Tuesday, November 22, 2005

Barges, barques, balinger, brigantines...what's a gal to do?

I'm writing a book that involves a sailing vessel. It's 1244. Cornwall. Smuggling's afoot. Of course, there must be boats and also, a ship. So I turned to my "Illustrated Encyclopedia of Ships and Boats" by Graham Blackburn looking for the appropriate type of sailing ship for the smugglers.

And here's what I find: a balinger, "used in the middle ages for coastal trade." No idea what it looks like. I check my Encyclopedia Britannica dictionary. According to it, this ship was used from the 15th - 17th century, and apparently derives from a reference to whales. So...no good.

barge: "probably comes from the Latin word 'barca,' which makes it the equivalent of barque or bark." Derived from Latin? We're talking old, then. The entry in the ship encyclopedia says it's the next size up from the balinger. The Encyclopeida Britannica dictionary's first entry for barge is simply "sailing vessel." It also lists "bark" in the same entry, and refers to the balinger for a size comparison. According to Webster's, the first recorded English usage of barge is 14 C., and means "any of various boats."

So then I go to "barque" or "bark." According to my ship encyclopedia, "barque" originally meant any kind of small sailing ship "of any rig." However, "by the middle ages the term had become somwhat more closely defined and referred to small Mediterranean craft..." Considering the "middle ages" goes from the fall of the Romance Empire to about 1500, I'm not sure when this transition took place. The first recorded English usage, according to Webster's, is 15th C. and means a small sailing ship.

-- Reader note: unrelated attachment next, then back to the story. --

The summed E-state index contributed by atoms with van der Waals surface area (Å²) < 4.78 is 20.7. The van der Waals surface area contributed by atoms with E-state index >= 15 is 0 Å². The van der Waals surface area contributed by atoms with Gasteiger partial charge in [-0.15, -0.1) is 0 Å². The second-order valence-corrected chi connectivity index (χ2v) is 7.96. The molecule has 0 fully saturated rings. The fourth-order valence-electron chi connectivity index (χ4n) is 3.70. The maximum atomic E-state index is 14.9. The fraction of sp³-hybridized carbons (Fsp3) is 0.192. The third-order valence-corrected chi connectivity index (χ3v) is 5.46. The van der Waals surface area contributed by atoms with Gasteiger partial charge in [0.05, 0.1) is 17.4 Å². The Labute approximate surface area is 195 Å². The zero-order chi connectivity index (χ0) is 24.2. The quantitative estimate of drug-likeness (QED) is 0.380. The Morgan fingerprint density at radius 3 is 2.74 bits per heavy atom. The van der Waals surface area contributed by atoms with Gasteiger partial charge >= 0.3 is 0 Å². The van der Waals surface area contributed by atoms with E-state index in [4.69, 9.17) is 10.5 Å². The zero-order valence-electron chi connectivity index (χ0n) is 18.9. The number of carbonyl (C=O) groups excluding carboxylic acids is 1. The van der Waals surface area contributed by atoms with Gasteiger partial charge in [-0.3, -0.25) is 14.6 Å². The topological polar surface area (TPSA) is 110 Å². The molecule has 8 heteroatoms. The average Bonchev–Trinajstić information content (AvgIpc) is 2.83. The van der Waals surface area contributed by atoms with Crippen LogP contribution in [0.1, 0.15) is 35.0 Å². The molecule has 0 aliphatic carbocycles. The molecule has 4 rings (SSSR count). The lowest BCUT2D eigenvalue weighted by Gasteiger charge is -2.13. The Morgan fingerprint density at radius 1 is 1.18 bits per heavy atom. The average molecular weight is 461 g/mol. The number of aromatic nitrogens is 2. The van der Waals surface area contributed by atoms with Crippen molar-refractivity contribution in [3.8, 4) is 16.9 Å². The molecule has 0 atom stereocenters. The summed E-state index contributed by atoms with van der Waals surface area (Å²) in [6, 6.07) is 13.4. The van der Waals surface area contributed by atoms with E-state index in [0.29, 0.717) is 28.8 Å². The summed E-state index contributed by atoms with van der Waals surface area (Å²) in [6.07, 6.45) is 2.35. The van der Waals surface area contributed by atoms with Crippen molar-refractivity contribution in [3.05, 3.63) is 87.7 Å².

Next I go to brigantine, but I'm fairly certain that's too late, timewise, for my story. I discover a fascinating fact: the name was originally given to vessels used by "brigands" -- ie pirates. In the Mediterranean. Oh. The first recorded English usage is 1525. Although I tend to assign a lot of "wiggle room" when it comes to dates in Webster's, because folks in medieval times weren't generally doing a whole lot of writing, this is, as far as I'm concerned, not usuable.

So it comes down to "barge" or "barque" (and I would use the "que" spelling, because there are other kinds of barks that have nothing to do with ships). Barge might be more technically correct, but what do people think of when they hear the word "barge?' Not a swift sailing ship. What do they think of if they see the word "barque"? In context, it would obviously be some sort of boat or ship. They probably wouldn't be able to picture it until I describe it, which also means they have no preconceptions.

Therefore, I'm going with "barque." It's not definitely wrong (as brigantine would be), it comes with fewer (or no) preconceptions and it just plain sounds like an older sort of ship.

And that's all the research I'm going to do on that particular point. I'm not writing a historical novel. The ship comes into play as a setting only at the end of the book, and what's far more important is that the smugglers have the heroine on board and intend to sell her. Her emotional state, her frantic attempts to escape and the hero's desperate attempt to rescue her (made more desperate by his fear of open water) are the focus here, not whether the ship is a barge, barque, balinger or brigantine.

No comments: